The entire cast is as impressive as their visually stunning surroundings.  Bursting with color, I Just Can’t Wait to be King is a celebration with zany, eye popping color and wild shapes combined with Walter Russell the III’s enthusiastic vocals as Young Simba.  Buyi Zama is intense and hilarious as the wise Rafiki, her mesmerizing interactions with the cast unpredictable and endlessly amusing while delivering the emotional impact that the part entails.  She stands out in the stirring number, Nao Tse Tsa and every scene at Rafiki’s Tree.  Gerald Ramsey has a commanding, yet nurturing presence as Mufasa as he interacts with energetic and adorable Walter Russell III.

Spencer Plachy is a masterful, manipulative Scar the likes of the original Scar voiced by Jeremy Irons, haunting in the number, Be Prepared and with kooky and creepy performances by Keith Bennett as Banzai, Martina Sykes as Shenzi, and Robbie Swift as Ed, they form a group more menacing than in the film.

Adding a wealth of comic relief is Nick Cordileone as Timon, his compelling puppetry bringing the character to life in a new way.  With Ben Lipitz as a wild haired Pumbaa whose expressions channel John Belushi, the two make a sidesplitting pair as they deliver the catchy classic, Hakuna Matata.  Greg Jackson is impressive as he navigates Zazu’s jittery angst in a sprawling bird.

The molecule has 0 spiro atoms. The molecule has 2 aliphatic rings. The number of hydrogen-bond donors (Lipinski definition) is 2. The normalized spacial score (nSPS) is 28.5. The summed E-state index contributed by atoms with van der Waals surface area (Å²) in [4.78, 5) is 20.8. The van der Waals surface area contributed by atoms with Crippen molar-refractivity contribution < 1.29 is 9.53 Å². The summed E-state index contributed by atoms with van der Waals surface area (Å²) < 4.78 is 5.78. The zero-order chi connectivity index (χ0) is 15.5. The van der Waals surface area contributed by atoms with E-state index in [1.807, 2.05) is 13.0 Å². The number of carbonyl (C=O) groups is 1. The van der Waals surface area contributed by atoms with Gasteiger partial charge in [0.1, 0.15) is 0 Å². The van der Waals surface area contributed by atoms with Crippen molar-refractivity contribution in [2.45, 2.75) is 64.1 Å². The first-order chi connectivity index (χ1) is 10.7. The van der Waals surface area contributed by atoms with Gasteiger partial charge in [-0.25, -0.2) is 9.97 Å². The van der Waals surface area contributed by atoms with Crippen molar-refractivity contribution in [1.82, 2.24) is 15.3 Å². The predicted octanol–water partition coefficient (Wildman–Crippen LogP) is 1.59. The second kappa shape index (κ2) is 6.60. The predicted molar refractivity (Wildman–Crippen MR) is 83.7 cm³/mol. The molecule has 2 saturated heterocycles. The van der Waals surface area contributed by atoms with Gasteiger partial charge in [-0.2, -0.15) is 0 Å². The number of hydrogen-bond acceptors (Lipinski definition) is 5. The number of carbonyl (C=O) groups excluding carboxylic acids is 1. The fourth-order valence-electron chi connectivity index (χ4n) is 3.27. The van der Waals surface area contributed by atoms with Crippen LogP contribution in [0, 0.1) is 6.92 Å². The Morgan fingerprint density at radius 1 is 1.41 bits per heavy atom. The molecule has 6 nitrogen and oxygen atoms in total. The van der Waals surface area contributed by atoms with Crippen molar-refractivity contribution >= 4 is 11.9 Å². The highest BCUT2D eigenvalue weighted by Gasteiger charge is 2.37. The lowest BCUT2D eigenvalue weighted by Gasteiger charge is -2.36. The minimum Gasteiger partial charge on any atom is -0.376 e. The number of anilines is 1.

Lexus Broadway in Boston presents The Lion King musical through Sunday, October 27 at Citizens Bank Opera House, 539 Washington Street in Boston, Massachusetts.  Click here for tickets and here to see where The Lion King will perform next on their national tour.  This mesmerizing hit musical continues to reign on Broadway at the Minskoff Theatre in New York City.

Lexus Broadway in Boston has an amazing lineup in store as they continue their 2019-2020 season which includes Disney’s Anastasia, Mean Girls, and their next musical, Come From Away.  Click here for their entire lineup and follow them on Facebook for updates and much more.

 

 

 

 

REVIEW: Magic, mischief, and classic romantic comedy rule Company Theatre’s wondrous ‘A Midsummer Night’s Dream’

It is not difficult to see why A Midsummer Night’s Dream is one of Shakespeare’s most performed and beloved plays.  It is everything but tragic.  It features magic, mischief, romantic comedy, action, and under a harvest moon, a haunting twist perfect for October and Halloween.

This particular play holds historical significance to the Company Theatre because it was the first show they ever produced 40 years ago when they were working with very little money.  Company Theatre’s A Midsummer Night’s Dream is an opportunity to transform the production into what they have always hoped it to be and what a dream it is.

Cleverly directed by Steve Dooner, Company Theatre’s A Midsummer Night’s Dream continues through Sunday, October 20 at the Company Theatre in Norwell, Massachusetts.  Click here for a closer look at show and here for more information and tickets.